Friday, February 17, 2012

Syria and the UN General Assembly Vote

It's hard to know what to write about over the last few days, since so much relating to social justice and human rights has been in the news. One thing that stuck out, though, was the new UN vote that took place just yesterday, condemning the violence in Syria . This vote--which was taken in the General Assembly instead of the Security Council, where the last bill failed--passed by a strong majority, but has no real legal power.

With the violence in Syria reaching new levels, it's small wonder that there is movement to try to condemn the situation and push for change. Yesterday, UN Secretary General Ban Ki-moon accused the Syrian government of likely committing crimes against humanity, and there has been a groundswell of support for people affected by the violence, with one example being Britain recently deciding to send a good deal of food rations. Where there have been such crimes, as appears very likely from the news we have been getting across a variety of media sources, we cannot ethically do nothing. Having said that, though, who is "we" and what would constitute the proper "something" to do?



It seems quite clear that the violence needs a response from the international community. But what kind of response? When the UN Secretary General accuses a government of crimes against humanity against its own people, those are charges of serious violations of human rights being laid, and he is using language that brings up the "Responsibility to Protect" UN initiative. Furthermore, we know from past experience that violence such as we are seeing on our news screens today sows seeds of  more violence down the road (even when they can be argued to be 'necessary' or 'unavoidable', is there ever really a winner in a civil war?), potential mass poverty due to infrastructure collapse, and years of inter-generational trauma. We have seen many civil wars and much mass poverty in the last several hundred years, but we are just now beginning to understand the real impact of mass trauma and the problems it compounds. And we, the collective international community, are increasingly aware of all the damage this causes not only in the countries where such crime have occurred but also around the globe. Displaced refugees flood in from nations undergoing violence while other countries struggle to come to terms with what to do with all the refugees while still dealing with their own struggling economy. Anti-immigrant extremist groups or individuals sometimes seize on this and promote or even undertake more violence, as we saw earlier with the gunman in Norway who bizarrely claimed he was protecting his nation from multiculturalism and Islam.

So it seems to me that there is a bigger question even aside from the extremely important question of how to respond to this specific violence in Syria, and that is how do we, as an international community, deal with intense trauma? How do we heal it? Once the immediate threat of ongoing violence has been confronted and diffused, what do we do next? Aside from whatever the UN and countries on their own decide to do in response to the Syrian government's current actions, that, I think, is where the response from the international community will eventually be most needed--and not just in Syria, but in all areas that have experienced trauma to the level that we label it "crimes against humanity". If the trauma remains unhealed, then it continues to affect generation after generation, passing on more seeds for violence and further trauma with all it entails. So my question for today is, could we consider "healing from trauma" in widespread cases like where "crimes against humanity" have taken place to be, if not a human right, at least a human mandate? And if so, how do we care for people in such situations? How does one orchestrate real communal healing?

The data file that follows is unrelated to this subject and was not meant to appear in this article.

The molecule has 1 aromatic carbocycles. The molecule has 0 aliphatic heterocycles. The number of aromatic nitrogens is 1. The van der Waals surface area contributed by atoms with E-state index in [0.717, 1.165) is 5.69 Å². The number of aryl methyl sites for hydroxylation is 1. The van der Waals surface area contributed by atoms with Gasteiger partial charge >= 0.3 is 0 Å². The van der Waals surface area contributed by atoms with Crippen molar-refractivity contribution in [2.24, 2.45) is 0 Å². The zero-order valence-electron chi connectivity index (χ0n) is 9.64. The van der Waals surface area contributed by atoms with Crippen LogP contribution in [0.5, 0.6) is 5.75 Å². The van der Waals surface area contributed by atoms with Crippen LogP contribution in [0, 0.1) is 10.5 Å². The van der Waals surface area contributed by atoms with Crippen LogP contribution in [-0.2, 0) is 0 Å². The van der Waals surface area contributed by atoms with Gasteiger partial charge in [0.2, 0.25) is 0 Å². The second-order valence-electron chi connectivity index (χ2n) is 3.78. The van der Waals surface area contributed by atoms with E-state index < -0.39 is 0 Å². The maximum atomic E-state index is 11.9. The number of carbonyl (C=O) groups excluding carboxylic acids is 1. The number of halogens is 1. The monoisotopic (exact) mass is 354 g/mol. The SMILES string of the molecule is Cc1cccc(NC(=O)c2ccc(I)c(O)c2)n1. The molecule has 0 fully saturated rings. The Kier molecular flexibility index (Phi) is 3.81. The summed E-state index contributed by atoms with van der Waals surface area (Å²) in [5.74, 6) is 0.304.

6 comments:

  1. That's a big question. Maybe the first thing to ask is if it's even possible to orchestrate communal healing.

    Violence in Iraq hasn't ended but it is at a much lower level now than a few years ago. This is not because much communal healing took place. It's because programs of ethnic cleansing are largely complete. U.S. forces were powerless to stop that. It was the regime in power that kept those social fault lines from widening in the first place.

    If we intervene in Syria as we did in Libya, and expect to be able to help heal the trauma there, it may be the case that the larger trauma is not the crimes against humanity that cause our intervention in the first place but rather the civil war that ensues in the power vacuum. Does anything but time ever heal such wounds?

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  2. "On each side of the river stood the tree of life, bearing twelve crops of fruit, yielding its fruit every month. And the leaves of the tree are for the healing of the nations." Revelation 22:2

    There is something other than time then. At least if we trust this source.

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    1. Now, if only we could find that tree...

      But seriously, that passage I always took to mean a metaphor for time anyway. Time is the great healer and probably truly the best, but other things can help as well. Witness the South African Truth and Reconciliation Commision (http://en.wikipedia.org/wiki/Truth_and_Reconciliation_Commission_(South_Africa)), a model that has been adopted in various other countries, including Australia for working toward healing between white and indigenous Australians.